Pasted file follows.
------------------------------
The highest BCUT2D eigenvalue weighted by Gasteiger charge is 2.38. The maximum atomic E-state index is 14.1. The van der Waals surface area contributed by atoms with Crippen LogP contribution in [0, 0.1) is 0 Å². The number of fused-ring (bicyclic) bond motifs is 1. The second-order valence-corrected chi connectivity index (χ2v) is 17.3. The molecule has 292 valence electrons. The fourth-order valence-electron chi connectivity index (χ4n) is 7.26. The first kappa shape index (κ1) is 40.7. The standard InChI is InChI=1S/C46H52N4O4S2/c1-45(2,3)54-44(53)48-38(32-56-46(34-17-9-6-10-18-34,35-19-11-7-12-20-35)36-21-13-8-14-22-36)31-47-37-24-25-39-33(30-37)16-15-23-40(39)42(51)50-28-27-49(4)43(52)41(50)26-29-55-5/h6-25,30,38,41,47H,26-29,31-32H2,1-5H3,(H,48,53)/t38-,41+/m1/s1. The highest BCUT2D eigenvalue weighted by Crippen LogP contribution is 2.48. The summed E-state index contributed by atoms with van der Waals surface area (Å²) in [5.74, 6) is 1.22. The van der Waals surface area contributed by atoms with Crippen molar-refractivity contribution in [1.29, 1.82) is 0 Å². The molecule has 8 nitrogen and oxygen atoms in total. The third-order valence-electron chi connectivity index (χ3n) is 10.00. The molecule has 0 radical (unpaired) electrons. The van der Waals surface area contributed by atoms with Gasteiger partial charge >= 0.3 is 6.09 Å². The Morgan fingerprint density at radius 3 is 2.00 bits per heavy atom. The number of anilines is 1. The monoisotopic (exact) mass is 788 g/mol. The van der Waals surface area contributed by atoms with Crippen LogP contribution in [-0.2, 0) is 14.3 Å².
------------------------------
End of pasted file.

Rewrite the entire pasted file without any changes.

The highest BCUT2D eigenvalue weighted by Gasteiger charge is 2.38. The maximum atomic E-state index is 14.1. The van der Waals surface area contributed by atoms with Crippen LogP contribution in [0, 0.1) is 0 Å². The number of fused-ring (bicyclic) bond motifs is 1. The second-order valence-corrected chi connectivity index (χ2v) is 17.3. The molecule has 292 valence electrons. The fourth-order valence-electron chi connectivity index (χ4n) is 7.26. The first kappa shape index (κ1) is 40.7. The standard InChI is InChI=1S/C46H52N4O4S2/c1-45(2,3)54-44(53)48-38(32-56-46(34-17-9-6-10-18-34,35-19-11-7-12-20-35)36-21-13-8-14-22-36)31-47-37-24-25-39-33(30-37)16-15-23-40(39)42(51)50-28-27-49(4)43(52)41(50)26-29-55-5/h6-25,30,38,41,47H,26-29,31-32H2,1-5H3,(H,48,53)/t38-,41+/m1/s1. The highest BCUT2D eigenvalue weighted by Crippen LogP contribution is 2.48. The summed E-state index contributed by atoms with van der Waals surface area (Å²) in [5.74, 6) is 1.22. The van der Waals surface area contributed by atoms with Crippen molar-refractivity contribution in [1.29, 1.82) is 0 Å². The molecule has 8 nitrogen and oxygen atoms in total. The third-order valence-electron chi connectivity index (χ3n) is 10.00. The molecule has 0 radical (unpaired) electrons. The van der Waals surface area contributed by atoms with Gasteiger partial charge >= 0.3 is 6.09 Å². The Morgan fingerprint density at radius 3 is 2.00 bits per heavy atom. The number of anilines is 1. The monoisotopic (exact) mass is 788 g/mol. The van der Waals surface area contributed by atoms with Crippen LogP contribution in [-0.2, 0) is 14.3 Å².